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English: A key topic of this blog certainly is Bullying, and what can be done against it.
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Thursday, December 11, 2008

Edit on "A hair in the donut" - a look behind the props

I gave my last entry here some more thought, because somehow there still was more to it than the fact that people would throw away a whole and basically well-made and delicious donut after, well, okay, encountering something that was not edible, but which was a totally small fraction that did not do any harm per se and did not spoil the donut itself - instead of dealing with the situation in a more relaxed and constructive way.

My late grandma would have been furious with anyone who had thrown away the donut if something like the described thing had happened. She lived through the Second World War and knew what hunger was etc. etc.

But ... this is not what lies in a deeper layer of that train of thoughts that started in me yesterday morning. And yet, I had to detect and discover that myself. Happened when I brushed my teeth this morning. And has nothing whatsoever to do with dental hygiene. But I tend to get good ideas from out of the blue once in a while - while brushing my teeth.

So ... what popped to mind was that ...

If you see the donut incident in a more symbolical way, if you step a little further on / away, you can see it as a picture for how you see people.

What, if you like someone, if being together with him and being close to him does you good, if you have a picture of him that really goes well for you and feels good ... and then, all of a sudden and out of the blue, you discover something else there that does not fit into the pattern, that is something you somehow can't cope with - something that, in your eyes and perception, is "not part of" the being that you like or love?

The other one being the donut; the being together being represented by the eating (only as a symbol, and NOT in views and means of Hannibal Lecter, ta ta ...); and the unknown factor being represented by the hair - so much for the symbols.

So you discover something in the other person you can not get on board with. Definitely not. The rest of the person, you know how to deal with and love to do so, but this portion there is basically "inedible" for you.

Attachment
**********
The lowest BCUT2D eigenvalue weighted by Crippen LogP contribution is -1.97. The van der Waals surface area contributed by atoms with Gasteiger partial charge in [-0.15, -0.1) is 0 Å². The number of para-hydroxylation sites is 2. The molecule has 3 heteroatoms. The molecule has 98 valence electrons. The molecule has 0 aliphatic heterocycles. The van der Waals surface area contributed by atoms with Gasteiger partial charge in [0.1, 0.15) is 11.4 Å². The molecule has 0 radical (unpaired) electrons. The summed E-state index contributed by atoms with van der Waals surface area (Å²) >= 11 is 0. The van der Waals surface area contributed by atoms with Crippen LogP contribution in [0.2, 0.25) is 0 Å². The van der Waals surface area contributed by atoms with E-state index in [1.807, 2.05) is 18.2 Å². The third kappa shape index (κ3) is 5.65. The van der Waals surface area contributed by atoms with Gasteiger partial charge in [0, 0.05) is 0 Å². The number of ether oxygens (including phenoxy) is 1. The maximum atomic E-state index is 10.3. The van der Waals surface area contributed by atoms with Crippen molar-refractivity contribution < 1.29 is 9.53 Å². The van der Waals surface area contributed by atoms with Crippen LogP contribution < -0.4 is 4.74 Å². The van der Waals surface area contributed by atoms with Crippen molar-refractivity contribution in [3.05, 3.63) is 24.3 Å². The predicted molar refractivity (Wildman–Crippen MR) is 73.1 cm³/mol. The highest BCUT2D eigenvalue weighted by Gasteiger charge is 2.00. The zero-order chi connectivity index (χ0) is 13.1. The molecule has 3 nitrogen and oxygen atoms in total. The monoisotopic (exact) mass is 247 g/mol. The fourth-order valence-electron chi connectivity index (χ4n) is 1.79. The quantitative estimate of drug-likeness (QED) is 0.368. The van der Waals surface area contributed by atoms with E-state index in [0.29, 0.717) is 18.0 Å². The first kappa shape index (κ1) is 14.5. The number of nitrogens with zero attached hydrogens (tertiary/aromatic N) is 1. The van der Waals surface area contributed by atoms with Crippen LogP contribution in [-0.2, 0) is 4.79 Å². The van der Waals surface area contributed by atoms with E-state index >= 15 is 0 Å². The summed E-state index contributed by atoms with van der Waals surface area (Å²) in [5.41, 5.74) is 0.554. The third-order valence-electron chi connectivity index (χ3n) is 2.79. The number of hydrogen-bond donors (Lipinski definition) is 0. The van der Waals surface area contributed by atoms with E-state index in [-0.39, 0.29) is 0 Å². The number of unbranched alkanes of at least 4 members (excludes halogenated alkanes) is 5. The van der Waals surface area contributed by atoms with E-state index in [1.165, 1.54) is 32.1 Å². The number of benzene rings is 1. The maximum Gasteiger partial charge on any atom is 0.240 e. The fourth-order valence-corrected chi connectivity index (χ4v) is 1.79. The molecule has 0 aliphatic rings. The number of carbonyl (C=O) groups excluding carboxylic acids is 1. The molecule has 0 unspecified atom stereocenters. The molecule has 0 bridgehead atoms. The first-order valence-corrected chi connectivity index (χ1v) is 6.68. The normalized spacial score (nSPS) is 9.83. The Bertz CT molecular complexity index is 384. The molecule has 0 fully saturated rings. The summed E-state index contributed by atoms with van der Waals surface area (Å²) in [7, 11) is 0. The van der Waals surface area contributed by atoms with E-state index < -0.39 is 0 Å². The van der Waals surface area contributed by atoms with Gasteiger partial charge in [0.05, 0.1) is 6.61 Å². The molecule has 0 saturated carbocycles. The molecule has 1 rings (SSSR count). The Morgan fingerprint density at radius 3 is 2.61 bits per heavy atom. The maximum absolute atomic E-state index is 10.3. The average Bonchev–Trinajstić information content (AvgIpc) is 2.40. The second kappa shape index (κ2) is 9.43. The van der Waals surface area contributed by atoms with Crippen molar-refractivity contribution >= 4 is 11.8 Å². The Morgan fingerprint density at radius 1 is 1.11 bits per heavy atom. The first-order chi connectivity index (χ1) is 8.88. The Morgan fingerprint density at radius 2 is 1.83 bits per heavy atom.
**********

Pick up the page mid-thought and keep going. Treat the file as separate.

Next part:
Does such a thing, such a detail in a person's personality that you are not able to relate to, make the other one all of a sudden "inedible swill"? Are you not able any more to see the good that is he, that you like and love? The vast majority that is he?

I have friends who are fanatic sports fans. Soccer and all. Something that does absolutely NOTHING for me. But we get along very well, we're having fun and also good and intense conversations - sometimes even including soccer.

I have friends who are strongly rooted in Christian belief. I myself have a more freer view of things, finding good things in all religions I deal with. But we get along, exchanging ideas and spending fun time with each other.


Let's cut to the chase with that, shall we?

I was "a donut" to my parents. With all the above described attributes and dear relationship. Well, and some day, there turned out to be kind of "a hair" in that donut. Something that did not fit the picture. I was gay.

My parents had some hard time at first. But they made an effort to deal with it. They couldn't accept it at first. But: They tried and succeeded to make terms with the change of the situation, because they realized that this one point where I went into a different direction than the one they had, well, anticipated, didn't change what I was to them and to others in general. They made an effort to accept that, and they succeeded to do so.

I had not become something "inedible", a persona non grata, a "you're no son of mine any longer".

They didn't throw me away. And I am thankful for that.


1 comment:

Sasa said...

Sometimes it's just a few words that makes the donut inedible or a little argument or a little disagreement. And you get thrown away. If this is just or not, it doesn't matter. It happens every day and every single one of us.
Sometimes it takes a bit more. I'm not sure what my father would do when I was gay. He wouldn't be happy, that's for sure. Would he throw me away?
What would it take for a mother to throw her daughter away? Minor flaws? Huge fights and arguments?
What would it take for me to throw the people I love away? What if I do that and then regret it? Can I pick them out of the bin? And will that relationship still taste the same?